What happens when you’re the meanest player on a team with a history of violence (say, the Philadelphia Flyers from the 1970s), but you disobey the coach too many times? No matter how good on the field, pitch or ice you may be, the head office has no choice but to cut you from the roster.
This happened recently in the world of international terrorism, where al-Qaida Central became fed up with one of its franchises and disavowed the Islamic State of Iraq and the Sham, or ISIS. This is the first time al-Qaida cut ties with one of its regional groups — surprisingly so since ISIS has been successfully driving the jihadist agenda in the heart of the Middle East.
This split is good news for the U.S. and its allies. Here’s why:
The breakup might degrade ISIS’ desire to strike globally: Losing al-Qaida’s seal of approval calls into question ISIS’ rationale for existing — that is, to eventually expand the jihad beyond Iraq and Syria’s borders.
Branding matters. Some organizations claim the mantle of “al-Qaida affiliate” or “al-Qaida linked” because it provides a degree of international notoriety. It must now be very disconcerting for the group’s members — one day you’re part of the global jihadist vanguard, and the next day you’re no longer part of the elite club.
Furthermore, what differentiates ISIS from other groups has been its reliance on “foreign fighters.” These are usually hard-hearted individuals who wage jihad not for local, parochial reasons, but rather to drive the wider civilizational conflict. For many jihadists and jihadist-wannabes, losing al-Qaida’s brand calls into question whether the group really wanted to fight the broader war. They might now look elsewhere to pursue their goals.
The breakup damages ISIS’ capacity to strike globally: Without willing and capable individuals, it’ll be harder for ISIS to carry out operations outside of Iraq/Syria. Since Syria has been described as the training ground for the next generation of global jihadists, starving the group of recruits is critical in order to reduce future terrorist violence elsewhere.
After all, ISIS’ predecessor organizations, al-Qaida in Iraq and the Islamic State of Iraq, wanted to exploit the conflict within Iraq for international operations. After pledging allegiance to Osama bin Ladin in 2004, the group carried out numerous strikes, such as November 2005’s horrific hotel bombings in Amman, Jordan. The same year, it tried to hit the U.S.S. Kearsarge and the U.S.S. Ashland while they were docked in Aqaba. (They missed.) Finally, the group was linked to two attempted car bombings outside London nightclubs and a botched strike on Glasgow International Airport in 2007.
In more recent times, the U.S. in mid-2011 charged two Iraqi refugees in Kentucky for ties to the Iraqi group. Even worse, Jordan thwarted a major attack in 2012 when the group tried to hit the U.S. Embassy in Amman. Turkey has been so concerned with the metastasizing threat that its air force recently bombed ISIS convoys within Syria itself.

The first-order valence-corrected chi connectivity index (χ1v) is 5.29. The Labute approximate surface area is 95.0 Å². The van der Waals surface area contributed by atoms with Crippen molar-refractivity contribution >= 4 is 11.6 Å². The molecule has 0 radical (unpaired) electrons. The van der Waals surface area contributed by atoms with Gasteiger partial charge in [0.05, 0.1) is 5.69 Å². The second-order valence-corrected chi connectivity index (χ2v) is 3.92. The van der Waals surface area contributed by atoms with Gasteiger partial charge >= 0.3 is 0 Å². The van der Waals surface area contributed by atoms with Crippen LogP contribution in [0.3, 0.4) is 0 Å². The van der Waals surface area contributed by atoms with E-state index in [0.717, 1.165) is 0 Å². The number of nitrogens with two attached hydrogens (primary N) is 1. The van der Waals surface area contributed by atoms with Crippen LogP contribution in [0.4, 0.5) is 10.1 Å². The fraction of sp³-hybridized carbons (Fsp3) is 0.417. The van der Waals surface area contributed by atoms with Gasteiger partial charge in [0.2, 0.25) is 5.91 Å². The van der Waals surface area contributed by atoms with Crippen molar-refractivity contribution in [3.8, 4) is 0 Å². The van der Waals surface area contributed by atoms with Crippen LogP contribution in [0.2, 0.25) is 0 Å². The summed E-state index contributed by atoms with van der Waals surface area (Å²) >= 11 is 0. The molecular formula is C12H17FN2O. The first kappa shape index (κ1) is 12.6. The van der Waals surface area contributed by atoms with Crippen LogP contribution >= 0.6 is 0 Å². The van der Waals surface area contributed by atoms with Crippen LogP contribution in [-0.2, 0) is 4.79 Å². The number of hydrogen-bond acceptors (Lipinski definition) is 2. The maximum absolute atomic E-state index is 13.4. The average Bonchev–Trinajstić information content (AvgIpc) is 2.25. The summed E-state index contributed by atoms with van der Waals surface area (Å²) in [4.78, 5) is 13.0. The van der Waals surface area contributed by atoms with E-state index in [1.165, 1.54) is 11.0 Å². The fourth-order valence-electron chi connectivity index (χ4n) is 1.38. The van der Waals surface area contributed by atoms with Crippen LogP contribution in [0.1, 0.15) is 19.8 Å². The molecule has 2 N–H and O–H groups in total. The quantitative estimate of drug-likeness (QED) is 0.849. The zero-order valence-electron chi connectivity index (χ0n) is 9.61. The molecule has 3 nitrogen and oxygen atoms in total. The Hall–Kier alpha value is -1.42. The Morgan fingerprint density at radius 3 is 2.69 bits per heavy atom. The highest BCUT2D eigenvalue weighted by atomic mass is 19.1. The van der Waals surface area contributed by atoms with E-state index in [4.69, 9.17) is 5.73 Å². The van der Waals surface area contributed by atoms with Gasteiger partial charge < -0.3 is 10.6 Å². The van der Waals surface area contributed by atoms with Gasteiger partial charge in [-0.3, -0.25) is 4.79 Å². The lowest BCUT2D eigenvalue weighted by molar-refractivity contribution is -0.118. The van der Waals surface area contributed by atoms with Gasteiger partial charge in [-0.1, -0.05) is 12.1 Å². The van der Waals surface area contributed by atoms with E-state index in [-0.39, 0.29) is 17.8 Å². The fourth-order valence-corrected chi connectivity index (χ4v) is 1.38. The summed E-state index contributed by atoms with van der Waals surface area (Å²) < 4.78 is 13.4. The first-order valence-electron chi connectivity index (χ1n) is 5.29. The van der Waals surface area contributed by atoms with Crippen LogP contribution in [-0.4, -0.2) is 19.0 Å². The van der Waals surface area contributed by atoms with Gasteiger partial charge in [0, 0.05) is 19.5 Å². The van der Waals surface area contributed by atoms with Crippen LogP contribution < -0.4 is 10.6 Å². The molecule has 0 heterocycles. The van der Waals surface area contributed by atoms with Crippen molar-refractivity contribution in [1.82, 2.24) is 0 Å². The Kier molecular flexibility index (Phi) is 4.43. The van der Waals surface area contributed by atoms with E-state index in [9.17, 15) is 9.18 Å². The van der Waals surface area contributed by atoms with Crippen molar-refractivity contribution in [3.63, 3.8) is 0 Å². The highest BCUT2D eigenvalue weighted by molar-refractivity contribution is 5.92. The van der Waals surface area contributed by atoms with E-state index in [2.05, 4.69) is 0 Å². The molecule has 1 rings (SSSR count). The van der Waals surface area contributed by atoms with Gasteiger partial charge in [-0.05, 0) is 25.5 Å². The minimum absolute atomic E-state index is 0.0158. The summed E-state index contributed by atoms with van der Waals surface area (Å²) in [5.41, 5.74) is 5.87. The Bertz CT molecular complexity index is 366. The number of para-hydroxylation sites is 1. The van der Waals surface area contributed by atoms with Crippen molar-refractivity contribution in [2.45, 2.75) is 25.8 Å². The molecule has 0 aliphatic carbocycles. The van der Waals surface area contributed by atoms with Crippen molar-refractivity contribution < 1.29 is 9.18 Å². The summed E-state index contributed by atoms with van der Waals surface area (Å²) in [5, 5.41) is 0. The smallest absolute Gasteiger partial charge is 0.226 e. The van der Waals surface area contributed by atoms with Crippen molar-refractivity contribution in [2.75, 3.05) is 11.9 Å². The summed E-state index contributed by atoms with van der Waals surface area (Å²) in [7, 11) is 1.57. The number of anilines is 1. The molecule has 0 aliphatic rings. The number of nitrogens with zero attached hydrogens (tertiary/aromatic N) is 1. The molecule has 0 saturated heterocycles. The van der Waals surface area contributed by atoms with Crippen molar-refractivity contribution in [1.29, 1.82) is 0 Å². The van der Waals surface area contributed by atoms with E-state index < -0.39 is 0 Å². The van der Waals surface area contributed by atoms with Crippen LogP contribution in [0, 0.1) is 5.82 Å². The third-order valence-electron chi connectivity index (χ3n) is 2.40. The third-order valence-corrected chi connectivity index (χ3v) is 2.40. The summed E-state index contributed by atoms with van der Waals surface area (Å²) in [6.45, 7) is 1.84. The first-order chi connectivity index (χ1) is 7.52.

After al-Qaida’s statement, however, ISIS might think twice about attacking outside Iraq/Syria since it will be operating outside of long-established terror networks. After all, what would be the purpose of external operations if al-Qaida — the top Sunni group that supports this “far jihad” type of mission — explicitly disavows the effort?
Al-Qaida’s disavowal hurts ISIS within Iraq/Syria: Jihadists are continually concerned with fitna, or discord “among the brothers,” and al-Qaida’s dismissal underscores what many jihadists already believe: ISIS is run by uncompromising jerks who attack civilians and who don’t play well with others.
Removing al-Qaida’s brand hurts ISIS in other ways. Well-established al-Qaida financiers might deny ISIS assistance. Other al-Qaida franchises and jihadist groups could denounce ISIS as traitors to the cause. Finally, future ISIS recruits may consider the organization too doctrinally toxic or too incompetent to join.
It’s still early in the game — one al-Qaida Central press release will not fatally undermine ISIS, at least in the short run. The group has shown its military prowess lately, reconquering areas in Syria that it lost a few months ago. Furthermore, ISIS has always been operationally, if not ideologically, separate from al-Qaida Central. And the group still remains a formidable force—its latest wave of carbombs throughout central Iraq killed more than two dozen people.
It will take time to
determine whether this break up will translate to hard numbers on the ground. But
permanent banishment from al-Qaida’s clubhouse may well be the beginning of the
end for an organization that has inflicted so much misery in the region — and has
the terrible intent and capacity to export and inflict so much chaos outside
its borders. This is a good news story.